(long overdue summary of my travels during May 1st holiday)
Established in 1982 as the first national park in China, Zhangjiajie is often compared in importance to the establishment of Yellowstone in the US. Mist-wreathed crags of uplifted quartzite claw the skies above subtropical forests yet inhabited by some of the rarest and most endangered species in China--the pangolin and cloud leopard, for example.
Far more in evidence, in many parts of this park, is the common species: touristas horribilas Sinensis. In utter banality, these people flock to certain designated "must see" spots... and then proceed to ignore the wondrous natural phenomena all about them in favor of taking pictures--of themselves, and only of themselves. At the lookout point on Mount Tianzi, for example, I sat in the midst of their bustling activity... not ten feet from the edge of a thousand foot drop and needless to say gorgeous view. Group after group came to the edge, turned their backs to the needle-peaks behind them, and posed for the camera. After their chance to authenticate the trip for viewers back home had expired, they immediately lost any interest in the lookout point. The noise was incredible--one favorite activity was hooting at distant cliff faces in order to hear an echo.
Luckily, Zhangjiajie National Park, has something for everyone. The presence of a few well-defined scenic spots within the park that are easily reached by bus, elevator, and cable car, means that most tourists are rushed through a relatively small portion of the park with the ease of diarrhea through a slick bowel. Conversely, for the hiker willing to try something a little more strenuous, and to plot a course into the depths of the mountainous defiles, all the noise and ruckus can be left behind.
Day 1: I awakened to the sound of hotel doors slamming; the race to get into the park before the manifold hordes had begun. I was a bit tired, considering that I had flown into Hunan the night before and only found a place to sleep well after midnight.
Just inside the entrance of the park, I found myself in the midst of the tourists, taking the cable-way as an easy route to the top of the flat-topped mountain where the Huangshi village once stood. My estimation was that cherry-picking this spot in the early morning made the most sense, as it would only grow more crowded as the day went on. Why not?
I chose a route going clockwise around the edge of the mountain; fortunately this proved to be the less popular route for the tour groups. The path I walked, and the chasm beside it, were quiet except for the calls of wild birds echoing across the gulf.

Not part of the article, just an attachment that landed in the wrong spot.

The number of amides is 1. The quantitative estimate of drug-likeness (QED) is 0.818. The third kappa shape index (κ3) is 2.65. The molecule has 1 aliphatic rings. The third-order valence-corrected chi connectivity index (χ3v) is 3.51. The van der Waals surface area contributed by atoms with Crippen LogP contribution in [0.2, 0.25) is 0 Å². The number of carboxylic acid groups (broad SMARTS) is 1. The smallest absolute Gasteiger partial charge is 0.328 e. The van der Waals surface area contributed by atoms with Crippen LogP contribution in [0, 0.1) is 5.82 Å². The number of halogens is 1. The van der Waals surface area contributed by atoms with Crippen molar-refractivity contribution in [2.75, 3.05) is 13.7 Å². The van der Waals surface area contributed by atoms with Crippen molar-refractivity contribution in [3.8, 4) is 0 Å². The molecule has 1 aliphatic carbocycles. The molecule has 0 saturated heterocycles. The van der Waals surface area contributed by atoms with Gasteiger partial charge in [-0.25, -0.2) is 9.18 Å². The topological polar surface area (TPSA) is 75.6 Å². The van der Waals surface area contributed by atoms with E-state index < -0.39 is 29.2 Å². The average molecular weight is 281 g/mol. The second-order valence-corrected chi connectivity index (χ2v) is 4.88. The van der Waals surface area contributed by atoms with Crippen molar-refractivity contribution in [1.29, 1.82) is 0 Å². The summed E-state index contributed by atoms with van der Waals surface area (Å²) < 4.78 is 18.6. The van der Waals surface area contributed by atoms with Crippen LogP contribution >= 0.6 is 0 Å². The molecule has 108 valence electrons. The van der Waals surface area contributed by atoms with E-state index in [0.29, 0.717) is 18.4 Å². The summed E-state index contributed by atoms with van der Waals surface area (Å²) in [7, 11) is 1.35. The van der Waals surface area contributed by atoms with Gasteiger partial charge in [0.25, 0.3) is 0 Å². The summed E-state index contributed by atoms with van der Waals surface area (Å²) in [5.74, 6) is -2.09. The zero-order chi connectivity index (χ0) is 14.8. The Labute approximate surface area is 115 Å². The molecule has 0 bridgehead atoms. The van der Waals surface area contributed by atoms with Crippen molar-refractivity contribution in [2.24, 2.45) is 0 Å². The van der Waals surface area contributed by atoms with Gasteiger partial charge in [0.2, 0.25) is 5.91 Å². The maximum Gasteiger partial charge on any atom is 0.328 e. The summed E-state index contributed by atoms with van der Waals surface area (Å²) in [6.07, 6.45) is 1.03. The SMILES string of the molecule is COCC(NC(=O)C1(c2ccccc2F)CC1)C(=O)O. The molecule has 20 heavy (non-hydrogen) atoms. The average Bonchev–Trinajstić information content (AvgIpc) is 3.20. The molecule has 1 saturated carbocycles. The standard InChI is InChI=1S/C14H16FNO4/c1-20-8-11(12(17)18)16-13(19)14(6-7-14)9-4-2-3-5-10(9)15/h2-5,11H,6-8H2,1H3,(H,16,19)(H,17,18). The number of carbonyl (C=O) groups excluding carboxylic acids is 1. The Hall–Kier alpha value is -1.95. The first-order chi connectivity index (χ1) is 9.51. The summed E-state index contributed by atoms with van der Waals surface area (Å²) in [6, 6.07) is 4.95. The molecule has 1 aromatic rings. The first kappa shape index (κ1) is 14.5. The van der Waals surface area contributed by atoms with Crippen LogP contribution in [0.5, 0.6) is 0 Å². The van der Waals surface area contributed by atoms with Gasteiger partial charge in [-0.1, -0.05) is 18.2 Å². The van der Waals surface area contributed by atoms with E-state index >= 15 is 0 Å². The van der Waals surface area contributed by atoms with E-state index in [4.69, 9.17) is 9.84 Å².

I won't bother to repeat all the myriad names the park has given to the various pinnacles and vistas... one gets tired of 'fairy' this and 'monkey general' that after a few minutes. An hour and a half took me around the rim of the mountain. Another half an hour allowed me to scramble down a stairway into the surrounding valleys... through the predictable horde of tourists. Onwards, I searched for a route less traveled.
A pleasant path bumbled along the banks of a boulder-strewn creek. I noticed that the path was paved with limestone slabs containing the odd fossil ammonite. If the builders had known the value of such things, perhaps they would have chiseled these specimens out. The air was laden with healthful ions as advertised by a park sign. Monkeys hooted in the trees and tourists hooted back at them from the path below. Seeing food being thrown to the simians, it wasn't hard to understand why monkeys might congregate along the more touristed routes. I predicted that I might very well be witness to a monkey-bite by the end of my three day stay in the park.
Stopping at the base of a gorge to sketch the jagged walls and their encrustation of greenery turned out to be a bit of a mistake. All who passed by wished to disturb this strange artistic foreigner. Much like monkeys, foreigners are a sight not to be missed or left in peace. I began to predict that monkeys wouldn't be the only ones taking a bite out of the tourists.